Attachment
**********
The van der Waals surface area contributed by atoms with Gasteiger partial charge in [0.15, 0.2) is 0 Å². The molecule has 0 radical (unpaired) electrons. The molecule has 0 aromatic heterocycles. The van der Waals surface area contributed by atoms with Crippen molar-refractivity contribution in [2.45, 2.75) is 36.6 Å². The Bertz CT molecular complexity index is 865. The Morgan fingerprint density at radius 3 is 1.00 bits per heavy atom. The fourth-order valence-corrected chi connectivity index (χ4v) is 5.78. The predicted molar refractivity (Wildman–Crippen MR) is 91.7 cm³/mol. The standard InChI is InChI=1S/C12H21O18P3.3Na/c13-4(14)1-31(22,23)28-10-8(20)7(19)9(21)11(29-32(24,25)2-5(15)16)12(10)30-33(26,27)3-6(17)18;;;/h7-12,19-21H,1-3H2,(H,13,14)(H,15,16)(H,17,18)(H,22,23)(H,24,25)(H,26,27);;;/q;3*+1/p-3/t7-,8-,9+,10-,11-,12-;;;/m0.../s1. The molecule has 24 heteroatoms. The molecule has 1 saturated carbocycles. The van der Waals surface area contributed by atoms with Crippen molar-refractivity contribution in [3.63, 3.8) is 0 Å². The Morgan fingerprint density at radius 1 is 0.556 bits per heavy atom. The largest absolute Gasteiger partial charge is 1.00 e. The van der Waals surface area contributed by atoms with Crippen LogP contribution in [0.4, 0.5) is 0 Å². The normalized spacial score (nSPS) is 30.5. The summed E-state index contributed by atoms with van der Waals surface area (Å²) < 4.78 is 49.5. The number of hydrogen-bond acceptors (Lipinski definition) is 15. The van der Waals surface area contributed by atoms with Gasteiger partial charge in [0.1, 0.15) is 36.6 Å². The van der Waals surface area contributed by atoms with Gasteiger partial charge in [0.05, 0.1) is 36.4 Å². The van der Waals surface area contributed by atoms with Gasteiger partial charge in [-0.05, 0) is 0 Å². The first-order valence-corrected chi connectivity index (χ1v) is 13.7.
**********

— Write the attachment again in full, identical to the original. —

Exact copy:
The van der Waals surface area contributed by atoms with Gasteiger partial charge in [0.15, 0.2) is 0 Å². The molecule has 0 radical (unpaired) electrons. The molecule has 0 aromatic heterocycles. The van der Waals surface area contributed by atoms with Crippen molar-refractivity contribution in [2.45, 2.75) is 36.6 Å². The Bertz CT molecular complexity index is 865. The Morgan fingerprint density at radius 3 is 1.00 bits per heavy atom. The fourth-order valence-corrected chi connectivity index (χ4v) is 5.78. The predicted molar refractivity (Wildman–Crippen MR) is 91.7 cm³/mol. The standard InChI is InChI=1S/C12H21O18P3.3Na/c13-4(14)1-31(22,23)28-10-8(20)7(19)9(21)11(29-32(24,25)2-5(15)16)12(10)30-33(26,27)3-6(17)18;;;/h7-12,19-21H,1-3H2,(H,13,14)(H,15,16)(H,17,18)(H,22,23)(H,24,25)(H,26,27);;;/q;3*+1/p-3/t7-,8-,9+,10-,11-,12-;;;/m0.../s1. The molecule has 24 heteroatoms. The molecule has 1 saturated carbocycles. The van der Waals surface area contributed by atoms with Crippen molar-refractivity contribution in [3.63, 3.8) is 0 Å². The Morgan fingerprint density at radius 1 is 0.556 bits per heavy atom. The largest absolute Gasteiger partial charge is 1.00 e. The van der Waals surface area contributed by atoms with Crippen LogP contribution in [0.4, 0.5) is 0 Å². The normalized spacial score (nSPS) is 30.5. The summed E-state index contributed by atoms with van der Waals surface area (Å²) < 4.78 is 49.5. The number of hydrogen-bond acceptors (Lipinski definition) is 15. The van der Waals surface area contributed by atoms with Gasteiger partial charge in [0.1, 0.15) is 36.6 Å². The van der Waals surface area contributed by atoms with Gasteiger partial charge in [0.05, 0.1) is 36.4 Å². The van der Waals surface area contributed by atoms with Gasteiger partial charge in [-0.05, 0) is 0 Å². The first-order valence-corrected chi connectivity index (χ1v) is 13.7.